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Leonardo da Vinci

1452-1519

On April 15, 1452 , in the small town Tuscan of Vinci near Florence, one of the most widely known painters of all time, Leonardo da Vinci, was born.  He was born illegitimate to a peasant woman known only as Caterina and a fairly well-to-do notary, Piero da Vinci.  He was raised in his fathers house at Vinci.  He began to study under the Florentine artist Andrea del Verrochio, with whom he continued his studies for a good ten years.  It is evident that he possessed a special gift from the start of his art career.  It is said that his talent was so impressive that Verrochio gave up painting forever.

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In nearly three decades, from shortly before 1500 until around 1525, we see a brief but glorious time in the history of art known as the "High Renaissance." Though many artists worked in this era, unquestionably da Vinci was among the greatest. He has been called the "Renaissance man".  He is well known for many genres of art including: painting, sculpting, architectural design, engineering, and his fascinating representations of the human body.  Additionally, he was handsome, persuasive in conversation, and a fine musician.

His first large painting was, The Adoration of Magi.  Other works ascribed to his youth are Benois Madonna, Ginevra de Benci, and Saint Jerome.  The two pictured on this page, and probably the most widely recognized, are The Last Supper and the Mona Lisa.

Leonardo da Vinci: The Last Supper

During the years 1495 to 1497, da Vinci created The Last Supper while in Milan.  It is a mural painted on a wall of the Monastery of Santa Maria delle Grazie, depicting the final gathering of Jesus Christ and his disciples.  He created it using oils on dry plaster, a technique which has proven to be unsound.

The next painting, created during 1503-1506, is one of the most celebrated portraits ever painted, the Mona Lisa; also known as La Gioconda presumably after the name of the woman's husband.  This painting has been the object of special fascination ever since it was created.  It could be due, in part, to the choice of techniques and the captivation of the mysterious smile that adorns the woman's face.

The techniques used in the Mona Lisa are known as sfumato and chiaroscuro.  Sfumato (deriving from the Latin word for "smoke") , describes the smoky atmospheric effects from the transitions between colors.  It is evident in the delicate gauzy robe and in her enigmatic smile.  The other technique, chiaroscuro, refers to the modeling and defining of forms through the contrast of light and shadow.  The sensitive hands on the sitter, portrayed with luminous modulation of light and shade, are a prime example of the above technique.  Also, his landscape background was among the first to introduce atmospheric prospective.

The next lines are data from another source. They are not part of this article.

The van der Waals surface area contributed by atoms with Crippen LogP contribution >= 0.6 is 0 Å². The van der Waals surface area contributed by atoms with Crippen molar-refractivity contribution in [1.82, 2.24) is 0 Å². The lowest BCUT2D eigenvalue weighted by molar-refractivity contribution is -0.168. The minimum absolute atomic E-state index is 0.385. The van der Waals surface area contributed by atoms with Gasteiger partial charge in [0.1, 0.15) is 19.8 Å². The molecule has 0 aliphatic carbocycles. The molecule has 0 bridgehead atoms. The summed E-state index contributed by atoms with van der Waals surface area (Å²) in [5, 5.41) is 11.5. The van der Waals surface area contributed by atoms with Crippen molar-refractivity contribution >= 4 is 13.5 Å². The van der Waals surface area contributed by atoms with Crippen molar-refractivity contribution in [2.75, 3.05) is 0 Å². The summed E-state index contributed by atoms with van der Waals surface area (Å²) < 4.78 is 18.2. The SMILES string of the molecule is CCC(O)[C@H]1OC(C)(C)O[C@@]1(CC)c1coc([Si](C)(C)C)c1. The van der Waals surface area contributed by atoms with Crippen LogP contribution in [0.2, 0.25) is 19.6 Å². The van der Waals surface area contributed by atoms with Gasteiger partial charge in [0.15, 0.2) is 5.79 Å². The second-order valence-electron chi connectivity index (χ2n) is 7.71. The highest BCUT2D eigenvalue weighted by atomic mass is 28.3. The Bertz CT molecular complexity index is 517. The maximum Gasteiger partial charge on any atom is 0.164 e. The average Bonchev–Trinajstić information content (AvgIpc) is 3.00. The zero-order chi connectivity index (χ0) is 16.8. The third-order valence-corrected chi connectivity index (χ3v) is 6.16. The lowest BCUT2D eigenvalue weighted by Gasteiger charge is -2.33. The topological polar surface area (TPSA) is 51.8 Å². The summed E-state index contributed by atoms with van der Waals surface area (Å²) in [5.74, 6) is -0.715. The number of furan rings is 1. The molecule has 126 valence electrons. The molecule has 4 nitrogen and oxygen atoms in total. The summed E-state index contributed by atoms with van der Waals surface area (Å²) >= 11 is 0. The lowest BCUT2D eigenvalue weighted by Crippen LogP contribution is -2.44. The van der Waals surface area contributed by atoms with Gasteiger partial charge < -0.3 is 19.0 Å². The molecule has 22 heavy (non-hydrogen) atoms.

Leonardo da Vinci: Mona Lisa

Leonardo da Vinci died on May 2, 1519, while residing in the city of Amboise, where he was the court painter for King Francis I.  The king had provided da Vinci with comfortable lodgings.  da Vinci lived his life unmarried and with very few close attachments.  His obsession with creating art consumed him entirely.  In his Treatise on Painting, made up of the writings on his notebook pages and published after his death, he advised his followers to follow his method:  "You should be yourself when you take a walk for recreation, in watching and taking notes of the attitudes and actions of men as they talk and dispute, or laugh or come to blows with one another.....noting these down with rapid strokes, in a little pocket book which you should always carry with you....for there is such an infinite number of forms and actions that memory is incapable of preserving them."


Sources:

Earls, Jane. Renaissance Art: A Topical Dictionary (Greenwood Press, Inc. Connecticut. 1987). Pages 60, 113, 142, 161, 163-64, 198, 224, 263-64.

Gilbert, Rita.  Living With Art   (McGraw Hill, Inc. St. Louis 1995) Pages 398-401.

Pioch, Nicolas. "Leonardo de Vinci." WebMuseum, Paris . 20 May 1996. <http://www.southern.com/wm/paint/auth/vinci> (2 February 1999).

Turner, Jane, eds. The Dictionary of Art , (Grove Dictionaries Inc.  New York; 1996). Pages 180-198.


Edited by: Sarah Michal
Researched by: Maria Rousopoulos
Written by: Allison Jurkowski

Text copyright 1996-2016 by ThenAgain. All rights reserved.

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